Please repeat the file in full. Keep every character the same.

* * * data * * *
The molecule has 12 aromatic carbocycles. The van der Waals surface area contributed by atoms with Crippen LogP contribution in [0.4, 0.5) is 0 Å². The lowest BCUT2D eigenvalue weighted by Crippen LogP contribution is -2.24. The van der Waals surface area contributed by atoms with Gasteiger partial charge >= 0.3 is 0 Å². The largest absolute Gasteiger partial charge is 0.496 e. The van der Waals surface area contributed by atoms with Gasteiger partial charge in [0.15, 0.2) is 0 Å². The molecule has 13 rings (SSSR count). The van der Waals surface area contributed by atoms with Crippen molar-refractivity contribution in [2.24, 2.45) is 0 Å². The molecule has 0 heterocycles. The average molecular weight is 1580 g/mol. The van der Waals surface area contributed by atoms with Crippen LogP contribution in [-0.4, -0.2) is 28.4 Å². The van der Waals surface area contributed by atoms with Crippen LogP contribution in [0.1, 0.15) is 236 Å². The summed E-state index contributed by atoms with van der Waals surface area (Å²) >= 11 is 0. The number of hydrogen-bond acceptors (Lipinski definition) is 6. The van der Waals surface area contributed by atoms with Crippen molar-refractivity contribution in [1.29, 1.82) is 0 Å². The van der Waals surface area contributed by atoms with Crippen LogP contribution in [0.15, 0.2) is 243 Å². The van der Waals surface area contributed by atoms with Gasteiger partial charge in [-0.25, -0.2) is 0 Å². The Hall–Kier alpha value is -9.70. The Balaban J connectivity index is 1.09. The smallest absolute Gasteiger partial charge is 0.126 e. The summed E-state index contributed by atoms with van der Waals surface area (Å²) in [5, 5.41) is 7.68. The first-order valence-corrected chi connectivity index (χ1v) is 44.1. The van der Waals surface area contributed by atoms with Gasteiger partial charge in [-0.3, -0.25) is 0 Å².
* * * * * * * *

The molecule has 12 aromatic carbocycles. The van der Waals surface area contributed by atoms with Crippen LogP contribution in [0.4, 0.5) is 0 Å². The lowest BCUT2D eigenvalue weighted by Crippen LogP contribution is -2.24. The van der Waals surface area contributed by atoms with Gasteiger partial charge >= 0.3 is 0 Å². The largest absolute Gasteiger partial charge is 0.496 e. The van der Waals surface area contributed by atoms with Gasteiger partial charge in [0.15, 0.2) is 0 Å². The molecule has 13 rings (SSSR count). The van der Waals surface area contributed by atoms with Crippen molar-refractivity contribution in [2.24, 2.45) is 0 Å². The molecule has 0 heterocycles. The average molecular weight is 1580 g/mol. The van der Waals surface area contributed by atoms with Crippen LogP contribution in [-0.4, -0.2) is 28.4 Å². The van der Waals surface area contributed by atoms with Crippen LogP contribution in [0.1, 0.15) is 236 Å². The summed E-state index contributed by atoms with van der Waals surface area (Å²) >= 11 is 0. The number of hydrogen-bond acceptors (Lipinski definition) is 6. The van der Waals surface area contributed by atoms with Crippen molar-refractivity contribution in [1.29, 1.82) is 0 Å². The van der Waals surface area contributed by atoms with Crippen LogP contribution in [0.15, 0.2) is 243 Å². The van der Waals surface area contributed by atoms with Gasteiger partial charge in [-0.25, -0.2) is 0 Å². The Hall–Kier alpha value is -9.70. The Balaban J connectivity index is 1.09. The smallest absolute Gasteiger partial charge is 0.126 e. The summed E-state index contributed by atoms with van der Waals surface area (Å²) in [5, 5.41) is 7.68. The first-order valence-corrected chi connectivity index (χ1v) is 44.1. The van der Waals surface area contributed by atoms with Gasteiger partial charge in [-0.3, -0.25) is 0 Å².